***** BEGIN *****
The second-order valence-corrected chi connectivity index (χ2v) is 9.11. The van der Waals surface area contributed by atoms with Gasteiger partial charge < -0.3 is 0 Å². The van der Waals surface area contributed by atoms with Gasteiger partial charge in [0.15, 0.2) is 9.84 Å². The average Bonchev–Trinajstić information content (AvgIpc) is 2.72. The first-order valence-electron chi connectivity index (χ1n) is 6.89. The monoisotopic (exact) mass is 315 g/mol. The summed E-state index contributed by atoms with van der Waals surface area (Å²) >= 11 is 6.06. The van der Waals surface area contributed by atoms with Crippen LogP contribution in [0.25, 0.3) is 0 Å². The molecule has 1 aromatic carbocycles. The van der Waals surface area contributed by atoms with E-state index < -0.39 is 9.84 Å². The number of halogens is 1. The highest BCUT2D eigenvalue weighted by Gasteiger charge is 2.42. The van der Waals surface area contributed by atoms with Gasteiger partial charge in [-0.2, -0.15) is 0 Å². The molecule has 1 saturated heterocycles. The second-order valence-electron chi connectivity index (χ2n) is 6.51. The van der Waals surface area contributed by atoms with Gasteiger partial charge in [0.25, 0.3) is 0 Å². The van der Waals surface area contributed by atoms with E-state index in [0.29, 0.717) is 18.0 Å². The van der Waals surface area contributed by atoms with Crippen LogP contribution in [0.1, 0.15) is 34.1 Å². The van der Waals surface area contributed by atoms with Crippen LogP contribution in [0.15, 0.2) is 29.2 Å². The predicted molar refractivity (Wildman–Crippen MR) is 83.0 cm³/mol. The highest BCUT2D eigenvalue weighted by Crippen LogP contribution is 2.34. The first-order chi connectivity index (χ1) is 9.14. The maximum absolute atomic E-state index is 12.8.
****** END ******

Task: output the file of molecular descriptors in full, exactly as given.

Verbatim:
The second-order valence-corrected chi connectivity index (χ2v) is 9.11. The van der Waals surface area contributed by atoms with Gasteiger partial charge < -0.3 is 0 Å². The van der Waals surface area contributed by atoms with Gasteiger partial charge in [0.15, 0.2) is 9.84 Å². The average Bonchev–Trinajstić information content (AvgIpc) is 2.72. The first-order valence-electron chi connectivity index (χ1n) is 6.89. The monoisotopic (exact) mass is 315 g/mol. The summed E-state index contributed by atoms with van der Waals surface area (Å²) >= 11 is 6.06. The van der Waals surface area contributed by atoms with Crippen LogP contribution in [0.25, 0.3) is 0 Å². The molecule has 1 aromatic carbocycles. The van der Waals surface area contributed by atoms with E-state index < -0.39 is 9.84 Å². The number of halogens is 1. The highest BCUT2D eigenvalue weighted by Gasteiger charge is 2.42. The van der Waals surface area contributed by atoms with Gasteiger partial charge in [-0.2, -0.15) is 0 Å². The molecule has 1 saturated heterocycles. The second-order valence-electron chi connectivity index (χ2n) is 6.51. The van der Waals surface area contributed by atoms with Gasteiger partial charge in [0.25, 0.3) is 0 Å². The van der Waals surface area contributed by atoms with E-state index in [0.29, 0.717) is 18.0 Å². The van der Waals surface area contributed by atoms with Crippen LogP contribution in [0.1, 0.15) is 34.1 Å². The van der Waals surface area contributed by atoms with Crippen LogP contribution in [0.15, 0.2) is 29.2 Å². The predicted molar refractivity (Wildman–Crippen MR) is 83.0 cm³/mol. The highest BCUT2D eigenvalue weighted by Crippen LogP contribution is 2.34. The first-order chi connectivity index (χ1) is 9.14. The maximum absolute atomic E-state index is 12.8.